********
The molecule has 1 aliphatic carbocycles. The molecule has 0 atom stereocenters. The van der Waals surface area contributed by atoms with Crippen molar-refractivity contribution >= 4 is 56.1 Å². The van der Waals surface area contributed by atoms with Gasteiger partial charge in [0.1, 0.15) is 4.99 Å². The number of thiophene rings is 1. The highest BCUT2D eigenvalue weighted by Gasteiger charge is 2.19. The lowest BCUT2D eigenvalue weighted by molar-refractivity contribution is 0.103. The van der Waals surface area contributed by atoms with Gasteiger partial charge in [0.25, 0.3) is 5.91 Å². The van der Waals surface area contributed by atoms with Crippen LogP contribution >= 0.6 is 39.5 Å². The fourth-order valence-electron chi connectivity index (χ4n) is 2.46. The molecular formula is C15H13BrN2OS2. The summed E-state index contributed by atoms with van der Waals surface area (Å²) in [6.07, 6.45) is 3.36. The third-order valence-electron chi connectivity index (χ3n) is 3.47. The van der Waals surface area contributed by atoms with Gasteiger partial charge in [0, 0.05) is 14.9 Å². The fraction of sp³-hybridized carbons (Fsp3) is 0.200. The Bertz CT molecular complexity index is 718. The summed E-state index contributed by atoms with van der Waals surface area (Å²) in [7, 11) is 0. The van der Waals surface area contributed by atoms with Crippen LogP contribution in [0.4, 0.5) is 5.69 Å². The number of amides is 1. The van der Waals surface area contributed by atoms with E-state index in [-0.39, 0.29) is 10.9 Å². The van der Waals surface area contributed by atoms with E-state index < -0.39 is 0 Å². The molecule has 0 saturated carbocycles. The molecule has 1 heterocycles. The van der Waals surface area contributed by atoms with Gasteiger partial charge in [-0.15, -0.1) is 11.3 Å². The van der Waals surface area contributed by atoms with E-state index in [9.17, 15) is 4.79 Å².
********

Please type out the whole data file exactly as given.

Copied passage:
The molecule has 1 aliphatic carbocycles. The molecule has 0 atom stereocenters. The van der Waals surface area contributed by atoms with Crippen molar-refractivity contribution >= 4 is 56.1 Å². The van der Waals surface area contributed by atoms with Gasteiger partial charge in [0.1, 0.15) is 4.99 Å². The number of thiophene rings is 1. The highest BCUT2D eigenvalue weighted by Gasteiger charge is 2.19. The lowest BCUT2D eigenvalue weighted by molar-refractivity contribution is 0.103. The van der Waals surface area contributed by atoms with Gasteiger partial charge in [0.25, 0.3) is 5.91 Å². The van der Waals surface area contributed by atoms with Crippen LogP contribution >= 0.6 is 39.5 Å². The fourth-order valence-electron chi connectivity index (χ4n) is 2.46. The molecular formula is C15H13BrN2OS2. The summed E-state index contributed by atoms with van der Waals surface area (Å²) in [6.07, 6.45) is 3.36. The third-order valence-electron chi connectivity index (χ3n) is 3.47. The van der Waals surface area contributed by atoms with Gasteiger partial charge in [0, 0.05) is 14.9 Å². The fraction of sp³-hybridized carbons (Fsp3) is 0.200. The Bertz CT molecular complexity index is 718. The summed E-state index contributed by atoms with van der Waals surface area (Å²) in [7, 11) is 0. The van der Waals surface area contributed by atoms with Crippen LogP contribution in [0.4, 0.5) is 5.69 Å². The number of amides is 1. The van der Waals surface area contributed by atoms with E-state index in [-0.39, 0.29) is 10.9 Å². The van der Waals surface area contributed by atoms with E-state index < -0.39 is 0 Å². The molecule has 0 saturated carbocycles. The molecule has 1 heterocycles. The van der Waals surface area contributed by atoms with Gasteiger partial charge in [-0.15, -0.1) is 11.3 Å². The van der Waals surface area contributed by atoms with E-state index in [9.17, 15) is 4.79 Å².